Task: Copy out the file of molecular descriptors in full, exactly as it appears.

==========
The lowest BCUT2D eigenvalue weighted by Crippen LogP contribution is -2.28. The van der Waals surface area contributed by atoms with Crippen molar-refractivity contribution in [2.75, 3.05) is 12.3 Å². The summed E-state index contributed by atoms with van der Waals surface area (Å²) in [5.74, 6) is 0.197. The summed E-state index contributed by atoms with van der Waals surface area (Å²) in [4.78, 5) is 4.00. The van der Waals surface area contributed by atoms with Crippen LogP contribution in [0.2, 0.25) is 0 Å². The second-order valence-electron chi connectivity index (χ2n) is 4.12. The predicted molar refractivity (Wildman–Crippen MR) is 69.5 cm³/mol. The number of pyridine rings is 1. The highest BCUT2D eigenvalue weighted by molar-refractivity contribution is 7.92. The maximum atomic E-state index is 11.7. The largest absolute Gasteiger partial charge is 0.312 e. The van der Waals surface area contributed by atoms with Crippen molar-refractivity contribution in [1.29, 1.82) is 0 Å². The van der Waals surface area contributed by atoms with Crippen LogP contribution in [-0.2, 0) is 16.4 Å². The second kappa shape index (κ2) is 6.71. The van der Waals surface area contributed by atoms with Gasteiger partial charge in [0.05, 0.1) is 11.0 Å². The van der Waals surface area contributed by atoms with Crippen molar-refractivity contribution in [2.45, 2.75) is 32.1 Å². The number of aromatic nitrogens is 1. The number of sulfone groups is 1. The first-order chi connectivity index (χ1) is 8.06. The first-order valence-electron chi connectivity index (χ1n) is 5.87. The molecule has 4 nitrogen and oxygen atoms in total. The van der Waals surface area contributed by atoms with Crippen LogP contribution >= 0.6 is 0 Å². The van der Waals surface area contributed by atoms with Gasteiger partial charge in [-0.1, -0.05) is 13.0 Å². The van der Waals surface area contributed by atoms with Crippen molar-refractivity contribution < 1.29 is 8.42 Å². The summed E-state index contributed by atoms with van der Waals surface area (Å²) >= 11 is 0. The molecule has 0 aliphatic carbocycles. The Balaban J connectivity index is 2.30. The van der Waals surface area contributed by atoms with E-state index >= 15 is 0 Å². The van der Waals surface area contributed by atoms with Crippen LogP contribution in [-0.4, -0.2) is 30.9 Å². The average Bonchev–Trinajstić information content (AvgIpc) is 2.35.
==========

The lowest BCUT2D eigenvalue weighted by Crippen LogP contribution is -2.28. The van der Waals surface area contributed by atoms with Crippen molar-refractivity contribution in [2.75, 3.05) is 12.3 Å². The summed E-state index contributed by atoms with van der Waals surface area (Å²) in [5.74, 6) is 0.197. The summed E-state index contributed by atoms with van der Waals surface area (Å²) in [4.78, 5) is 4.00. The van der Waals surface area contributed by atoms with Crippen LogP contribution in [0.2, 0.25) is 0 Å². The second-order valence-electron chi connectivity index (χ2n) is 4.12. The predicted molar refractivity (Wildman–Crippen MR) is 69.5 cm³/mol. The number of pyridine rings is 1. The highest BCUT2D eigenvalue weighted by molar-refractivity contribution is 7.92. The maximum atomic E-state index is 11.7. The largest absolute Gasteiger partial charge is 0.312 e. The van der Waals surface area contributed by atoms with Crippen molar-refractivity contribution in [1.29, 1.82) is 0 Å². The van der Waals surface area contributed by atoms with Crippen LogP contribution in [-0.2, 0) is 16.4 Å². The second kappa shape index (κ2) is 6.71. The van der Waals surface area contributed by atoms with Gasteiger partial charge in [0.05, 0.1) is 11.0 Å². The van der Waals surface area contributed by atoms with Crippen molar-refractivity contribution in [2.45, 2.75) is 32.1 Å². The number of aromatic nitrogens is 1. The number of sulfone groups is 1. The first-order chi connectivity index (χ1) is 8.06. The first-order valence-electron chi connectivity index (χ1n) is 5.87. The molecule has 4 nitrogen and oxygen atoms in total. The van der Waals surface area contributed by atoms with Crippen LogP contribution >= 0.6 is 0 Å². The van der Waals surface area contributed by atoms with Gasteiger partial charge in [-0.1, -0.05) is 13.0 Å². The van der Waals surface area contributed by atoms with Crippen molar-refractivity contribution < 1.29 is 8.42 Å². The summed E-state index contributed by atoms with van der Waals surface area (Å²) >= 11 is 0. The molecule has 0 aliphatic carbocycles. The Balaban J connectivity index is 2.30. The van der Waals surface area contributed by atoms with E-state index >= 15 is 0 Å². The van der Waals surface area contributed by atoms with Crippen LogP contribution in [-0.4, -0.2) is 30.9 Å². The average Bonchev–Trinajstić information content (AvgIpc) is 2.35.